Trying to figure out placenames is the bane of every genealogist / family history researcher.
Irish placenames are local in every sense of the word. Some names are based on the topography of the area – hills, rivers, lakes, rises / hollows.
Town & village placenames may have connections to the activities carried on in the area – most towns have a ‘Mill Street’, ‘West Street’, ‘Irishtown’ etc. ‘Bleach Road’ is a common placename in many places – all these names are self explanatory.
Even the fields on a traditional Irish farm had names – some were named after the older, now forgotten families who lived there, others were name after their usage / purpose, such as the ‘Cow Stand’, the ‘Garden’, the ‘Ardmór’
Many names evolved at a time when Irish was the spoken language of the people – these were ‘translated’ by the occupying British ruling classes for mapping / documentation purposes.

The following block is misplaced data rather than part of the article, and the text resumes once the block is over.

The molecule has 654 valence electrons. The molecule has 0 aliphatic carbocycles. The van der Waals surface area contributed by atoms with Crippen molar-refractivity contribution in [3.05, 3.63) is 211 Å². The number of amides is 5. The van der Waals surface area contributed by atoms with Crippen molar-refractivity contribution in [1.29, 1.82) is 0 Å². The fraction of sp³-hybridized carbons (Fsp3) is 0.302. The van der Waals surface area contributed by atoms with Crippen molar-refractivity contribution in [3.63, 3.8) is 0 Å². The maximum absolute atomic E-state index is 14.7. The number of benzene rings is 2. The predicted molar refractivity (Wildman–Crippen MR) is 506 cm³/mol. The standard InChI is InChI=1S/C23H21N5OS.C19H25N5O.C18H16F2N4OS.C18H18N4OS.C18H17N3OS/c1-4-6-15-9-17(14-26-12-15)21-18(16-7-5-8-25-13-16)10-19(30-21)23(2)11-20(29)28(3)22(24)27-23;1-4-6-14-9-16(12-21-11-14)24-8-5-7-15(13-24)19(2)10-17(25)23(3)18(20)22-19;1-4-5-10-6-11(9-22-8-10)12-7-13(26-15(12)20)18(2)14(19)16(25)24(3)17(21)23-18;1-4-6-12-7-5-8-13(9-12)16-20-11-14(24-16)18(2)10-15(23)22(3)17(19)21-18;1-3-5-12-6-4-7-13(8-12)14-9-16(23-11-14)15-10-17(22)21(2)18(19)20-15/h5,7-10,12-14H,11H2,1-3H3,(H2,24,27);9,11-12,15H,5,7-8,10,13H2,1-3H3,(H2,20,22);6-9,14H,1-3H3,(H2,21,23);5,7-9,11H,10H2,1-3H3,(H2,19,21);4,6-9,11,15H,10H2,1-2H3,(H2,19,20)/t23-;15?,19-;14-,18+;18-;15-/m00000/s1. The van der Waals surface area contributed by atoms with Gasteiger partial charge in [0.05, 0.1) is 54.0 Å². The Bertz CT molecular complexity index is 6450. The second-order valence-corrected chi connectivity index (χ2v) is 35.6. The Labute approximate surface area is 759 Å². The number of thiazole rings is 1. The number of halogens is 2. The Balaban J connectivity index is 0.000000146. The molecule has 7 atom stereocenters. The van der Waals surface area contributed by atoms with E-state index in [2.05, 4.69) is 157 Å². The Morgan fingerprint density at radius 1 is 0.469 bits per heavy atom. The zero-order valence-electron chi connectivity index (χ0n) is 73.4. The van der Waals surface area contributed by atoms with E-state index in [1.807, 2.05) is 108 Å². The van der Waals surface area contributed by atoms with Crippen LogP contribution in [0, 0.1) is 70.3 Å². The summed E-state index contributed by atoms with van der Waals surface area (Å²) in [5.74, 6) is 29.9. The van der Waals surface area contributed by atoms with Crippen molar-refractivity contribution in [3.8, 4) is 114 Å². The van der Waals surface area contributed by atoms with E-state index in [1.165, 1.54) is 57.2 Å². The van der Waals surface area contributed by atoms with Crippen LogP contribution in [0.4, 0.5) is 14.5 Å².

In anglicising Irish names, the leading general rule is, that the present forms are derived from the ancient Irish, as they were spoken not as they were written.
Those who first committed them to writing, aimed at preserving the original pronunciation, by representing it as nearly as they were able in English letters.
Generally speaking, this principle explains the alterations that were made in the spelling of names, in the process of reducing them from ancient to modern forms; and allowing for the difficulty of representing Irish words by English letters, it will be found that, on the whole, the ancient pronunciation is fairly preserved
~ Irish Local Names Explained – P. W. Joyce, LL.D. M.R.I.A
Irish Local Names Explained is available on Internet Archive. Joyce does an admirable job of explaining how places with Irish names were phonetically renamed in English in the first few pages, the remainder of the book is a very long list of placenames and their original meanings